Sore ga Seiyuu! – 13 (Fin)

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Still basking in the awe and enormity of the biggest event of her young career (which is even more enormous in her dreams), Futaba is feeling a bit listless and aimless, which isn’t a good place to be what with her assessment at Aozora looming. Despite her secondary circle of friends (who are either still trying to become seiyus or moving on to other things) believing she’s “super-elite”, Futaba can’t hide her relatively quiet and undistinguished past two years. Sure she’s worked with plenty of legends, but if she doesn’t want to get fired (and go through with her promise to give up on a seiyu’s life if she is), she needs to think more about her future; find a focus; anything to tell the assessment panel.

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She sees a glimmer of that future when she imitates a passing boy, which is doubly significant because A.) she’s so good at voicing boys she gave Ichigo and Rin a start, and B.) the boy was talking about how not to get lost: Remember something big that doesn’t move. As a city-dweller who’s bad with directions, I myself lived by this advice…at least until I got a smartphone with Google Maps (and devised a mnemonic device for memorizing street names).

But I digress: When Futaba first shows up to the slaughterhouse office for her assessment, the atmosphere is suffused with dread and despair, as everyone who exits that room comes out looking miserable. When she takes her seat before a rather intimidating row of assessors, barking questions one after the other, she very nearly loses her nerve, but still manages to get out where she sees herself in the future.

She wants to be a seiyu for a long time. It’s possibly an even more ambitious goal than being a main character or famous heroine, due to the dropoff of seiyu work for most people after 30. But she tells the panel it’s a goal she aspires to all the same, and one she counts on making a reality.

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This week also features Ichigo (her foot now healed a month after the concert) auditioning for and winning the voice role of a local strawberry mascot, and Rin taking and passing her entrance exams. But the spotlight this week, as it was in SgS’s first episode, is Futaba, who despite having never been able to land a main character role, is the main character here. And it’s very apropos for us to see every excruciating minute of her struggles this week, while the others have a relatively easy time off-camera. This is how it’s always been.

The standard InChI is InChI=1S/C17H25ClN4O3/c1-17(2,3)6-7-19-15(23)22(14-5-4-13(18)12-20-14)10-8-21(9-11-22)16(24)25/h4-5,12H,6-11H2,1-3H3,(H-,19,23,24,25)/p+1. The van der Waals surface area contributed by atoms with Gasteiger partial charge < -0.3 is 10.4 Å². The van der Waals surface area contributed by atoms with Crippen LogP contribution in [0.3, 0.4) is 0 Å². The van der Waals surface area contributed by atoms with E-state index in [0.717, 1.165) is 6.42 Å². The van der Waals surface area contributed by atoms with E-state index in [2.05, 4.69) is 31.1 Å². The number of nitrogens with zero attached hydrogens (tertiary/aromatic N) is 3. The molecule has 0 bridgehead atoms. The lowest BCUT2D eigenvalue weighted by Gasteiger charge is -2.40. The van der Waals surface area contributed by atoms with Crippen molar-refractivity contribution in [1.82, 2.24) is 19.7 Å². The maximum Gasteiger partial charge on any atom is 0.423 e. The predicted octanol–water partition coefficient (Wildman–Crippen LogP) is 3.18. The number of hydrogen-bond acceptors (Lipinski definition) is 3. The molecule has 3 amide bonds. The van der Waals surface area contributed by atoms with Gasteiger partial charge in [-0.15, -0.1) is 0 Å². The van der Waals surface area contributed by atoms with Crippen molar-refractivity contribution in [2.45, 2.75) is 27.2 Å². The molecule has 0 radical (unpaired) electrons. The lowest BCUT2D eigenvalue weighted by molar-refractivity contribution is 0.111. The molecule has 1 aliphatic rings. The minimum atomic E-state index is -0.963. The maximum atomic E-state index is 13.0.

But it’s also a welcome development that Ichigo and Rin are right there when Futaba gets The Call—one that starts out ominously but turns out to be a great relief: she’s being given another year to prove herself—and the three are able to celebrate their hard-one individual victories as a unit. Along with Ichigo and Rin, Futaba looks poised to continue working hard in that unit, which will hopefully get her more attention and more roles; especially if she pitches herself as a boy-voice specialist. And the time ahead of her will be more distinguished than the time behind her. Because the Seiyu’s Life is the only life for her!

Like Futaba in the seiyu world, Sore ga Seiyuu! may not be the flashiest or the most watched or lauded, but also like Futaba, it was more often than not extremely fun and rewarding watch full of a unique energy and modesty as it brought insight to the world of a quirky profession while making observations relatable in any profession.

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Sore ga Seiyuu! – 12

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Ichigo’s foot is hurt, and though she tries to hide it, both Futaba and Rin know it’s hurt. The success of the concert is in jeopardy, but both of them care more about her health. Ichigo, not wanting to let everyone down, assures her she can do it, and makes the others promise not to tell Kaibara. Her foot, her terms, it would seem.

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However, after watching Hocchan on TV and bumping into her at the studio (not recognizing her at first because of her disheveled off-stage appearance), Futaba gets yet another invaluable piece of advice, this time about units: everything is shared amongst everyone, be it happiness, hardship, or pain. That means the foot isn’t just Ichigo’s problem and Ichigo’s call, it’s the unit’s. Rin agrees with Futaba, and Ichigo tells Kaibara, who naturally freaks out.

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However, the Earphones haven’t gotten this far without overcoming hardship (or lack of natural dancing talent, in Futaba’s case.) So Ichigo gets taped up, and both Rin and Futaba will pick up her slack in the dancing department, rearranging choreography to lessen the strain on Ichigo’s foot, doing a slow song while seated, etc. Konno even finds a clever way to conceal Ichigo’s swollen foot: fuzzy leg warmers!…Which at least to me call to mind the soft padding of earphones.

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In order to balance out the proportions of their look (with their $5000 outfits…geez Kaibara!), they also go out wearing bunny ears, and while the first tense few moments after they take the stage they worry they’ll be laughed right back off of it, but the full house of nearly 500 (480 to be exact) end up digging the cuteness.

The trio goes out with everything they have, powered by Futaba’s pre-concert motivational speech that was the culmination of everything she’s learned from working with pros like Hocchan, and while Ichigo stumbles, she doesn’t fall, because Futaba and Rin take hold of her and keep her upright. The unit even gets a call for an encore.

It’s an unforgettable night for the Earphones; far more of a success than any of the girls could have hoped for, especially considering the setback with Ichigo’s foot. But they pulled it off with aplomb, and it was immensely rewarding to watch them do so.